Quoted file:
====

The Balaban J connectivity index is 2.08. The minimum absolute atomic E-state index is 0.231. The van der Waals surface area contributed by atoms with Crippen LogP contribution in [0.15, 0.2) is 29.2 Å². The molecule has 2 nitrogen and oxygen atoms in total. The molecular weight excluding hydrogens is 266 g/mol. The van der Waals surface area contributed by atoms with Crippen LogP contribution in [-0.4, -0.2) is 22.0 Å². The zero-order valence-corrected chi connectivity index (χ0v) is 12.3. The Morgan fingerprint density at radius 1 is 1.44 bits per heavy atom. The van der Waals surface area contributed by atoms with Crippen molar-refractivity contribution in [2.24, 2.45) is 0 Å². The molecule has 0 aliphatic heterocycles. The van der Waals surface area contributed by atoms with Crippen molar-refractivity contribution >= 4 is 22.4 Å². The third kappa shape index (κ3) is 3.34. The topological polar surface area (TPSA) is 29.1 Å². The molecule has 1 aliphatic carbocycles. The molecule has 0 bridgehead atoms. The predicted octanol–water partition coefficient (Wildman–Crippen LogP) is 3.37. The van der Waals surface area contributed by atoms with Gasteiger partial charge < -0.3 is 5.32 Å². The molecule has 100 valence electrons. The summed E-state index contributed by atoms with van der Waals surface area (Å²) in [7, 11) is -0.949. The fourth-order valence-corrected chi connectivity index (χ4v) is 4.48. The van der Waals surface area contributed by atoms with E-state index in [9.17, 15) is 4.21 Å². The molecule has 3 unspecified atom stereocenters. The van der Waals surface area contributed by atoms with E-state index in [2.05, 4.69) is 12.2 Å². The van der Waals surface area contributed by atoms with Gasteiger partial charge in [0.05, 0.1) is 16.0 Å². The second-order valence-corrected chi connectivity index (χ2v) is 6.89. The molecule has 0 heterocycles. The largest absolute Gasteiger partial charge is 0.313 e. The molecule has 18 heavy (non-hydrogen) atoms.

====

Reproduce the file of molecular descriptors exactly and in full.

The Balaban J connectivity index is 2.08. The minimum absolute atomic E-state index is 0.231. The van der Waals surface area contributed by atoms with Crippen LogP contribution in [0.15, 0.2) is 29.2 Å². The molecule has 2 nitrogen and oxygen atoms in total. The molecular weight excluding hydrogens is 266 g/mol. The van der Waals surface area contributed by atoms with Crippen LogP contribution in [-0.4, -0.2) is 22.0 Å². The zero-order valence-corrected chi connectivity index (χ0v) is 12.3. The Morgan fingerprint density at radius 1 is 1.44 bits per heavy atom. The van der Waals surface area contributed by atoms with Crippen molar-refractivity contribution in [2.24, 2.45) is 0 Å². The molecule has 0 aliphatic heterocycles. The van der Waals surface area contributed by atoms with Crippen molar-refractivity contribution >= 4 is 22.4 Å². The third kappa shape index (κ3) is 3.34. The topological polar surface area (TPSA) is 29.1 Å². The molecule has 1 aliphatic carbocycles. The molecule has 0 bridgehead atoms. The predicted octanol–water partition coefficient (Wildman–Crippen LogP) is 3.37. The van der Waals surface area contributed by atoms with Gasteiger partial charge < -0.3 is 5.32 Å². The molecule has 100 valence electrons. The summed E-state index contributed by atoms with van der Waals surface area (Å²) in [7, 11) is -0.949. The fourth-order valence-corrected chi connectivity index (χ4v) is 4.48. The van der Waals surface area contributed by atoms with E-state index in [9.17, 15) is 4.21 Å². The molecule has 3 unspecified atom stereocenters. The van der Waals surface area contributed by atoms with E-state index in [2.05, 4.69) is 12.2 Å². The van der Waals surface area contributed by atoms with Gasteiger partial charge in [0.05, 0.1) is 16.0 Å². The second-order valence-corrected chi connectivity index (χ2v) is 6.89. The molecule has 0 heterocycles. The largest absolute Gasteiger partial charge is 0.313 e. The molecule has 18 heavy (non-hydrogen) atoms.